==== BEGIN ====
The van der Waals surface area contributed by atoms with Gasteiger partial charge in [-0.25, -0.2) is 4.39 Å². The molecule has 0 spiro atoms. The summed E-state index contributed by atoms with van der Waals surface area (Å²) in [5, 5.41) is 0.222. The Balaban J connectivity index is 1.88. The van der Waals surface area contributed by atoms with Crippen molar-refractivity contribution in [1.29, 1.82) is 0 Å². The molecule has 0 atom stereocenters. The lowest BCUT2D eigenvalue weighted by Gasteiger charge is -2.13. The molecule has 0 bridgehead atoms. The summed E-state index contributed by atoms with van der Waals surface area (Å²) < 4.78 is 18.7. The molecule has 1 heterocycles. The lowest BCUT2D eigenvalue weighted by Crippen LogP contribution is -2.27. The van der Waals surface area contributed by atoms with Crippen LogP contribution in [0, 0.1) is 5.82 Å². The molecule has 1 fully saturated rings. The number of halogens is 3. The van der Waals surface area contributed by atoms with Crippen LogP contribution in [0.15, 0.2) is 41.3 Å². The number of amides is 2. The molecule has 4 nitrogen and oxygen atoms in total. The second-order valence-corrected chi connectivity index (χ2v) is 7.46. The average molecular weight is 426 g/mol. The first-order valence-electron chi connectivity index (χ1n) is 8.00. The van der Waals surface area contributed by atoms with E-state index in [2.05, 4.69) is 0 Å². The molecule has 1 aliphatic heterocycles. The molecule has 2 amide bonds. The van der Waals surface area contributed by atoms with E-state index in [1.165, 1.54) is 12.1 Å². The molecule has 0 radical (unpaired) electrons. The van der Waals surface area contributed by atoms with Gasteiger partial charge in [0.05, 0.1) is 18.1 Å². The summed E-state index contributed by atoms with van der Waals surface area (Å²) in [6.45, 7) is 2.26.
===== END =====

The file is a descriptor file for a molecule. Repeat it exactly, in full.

The van der Waals surface area contributed by atoms with Gasteiger partial charge in [-0.25, -0.2) is 4.39 Å². The molecule has 0 spiro atoms. The summed E-state index contributed by atoms with van der Waals surface area (Å²) in [5, 5.41) is 0.222. The Balaban J connectivity index is 1.88. The van der Waals surface area contributed by atoms with Crippen molar-refractivity contribution in [1.29, 1.82) is 0 Å². The molecule has 0 atom stereocenters. The lowest BCUT2D eigenvalue weighted by Gasteiger charge is -2.13. The molecule has 0 bridgehead atoms. The summed E-state index contributed by atoms with van der Waals surface area (Å²) < 4.78 is 18.7. The molecule has 1 heterocycles. The lowest BCUT2D eigenvalue weighted by Crippen LogP contribution is -2.27. The van der Waals surface area contributed by atoms with Crippen LogP contribution in [0, 0.1) is 5.82 Å². The molecule has 1 fully saturated rings. The number of halogens is 3. The van der Waals surface area contributed by atoms with Crippen LogP contribution in [0.15, 0.2) is 41.3 Å². The number of amides is 2. The molecule has 4 nitrogen and oxygen atoms in total. The second-order valence-corrected chi connectivity index (χ2v) is 7.46. The average molecular weight is 426 g/mol. The first-order valence-electron chi connectivity index (χ1n) is 8.00. The van der Waals surface area contributed by atoms with E-state index in [2.05, 4.69) is 0 Å². The molecule has 1 aliphatic heterocycles. The molecule has 2 amide bonds. The van der Waals surface area contributed by atoms with E-state index in [1.165, 1.54) is 12.1 Å². The molecule has 0 radical (unpaired) electrons. The van der Waals surface area contributed by atoms with Gasteiger partial charge in [0.05, 0.1) is 18.1 Å². The summed E-state index contributed by atoms with van der Waals surface area (Å²) in [6.45, 7) is 2.26.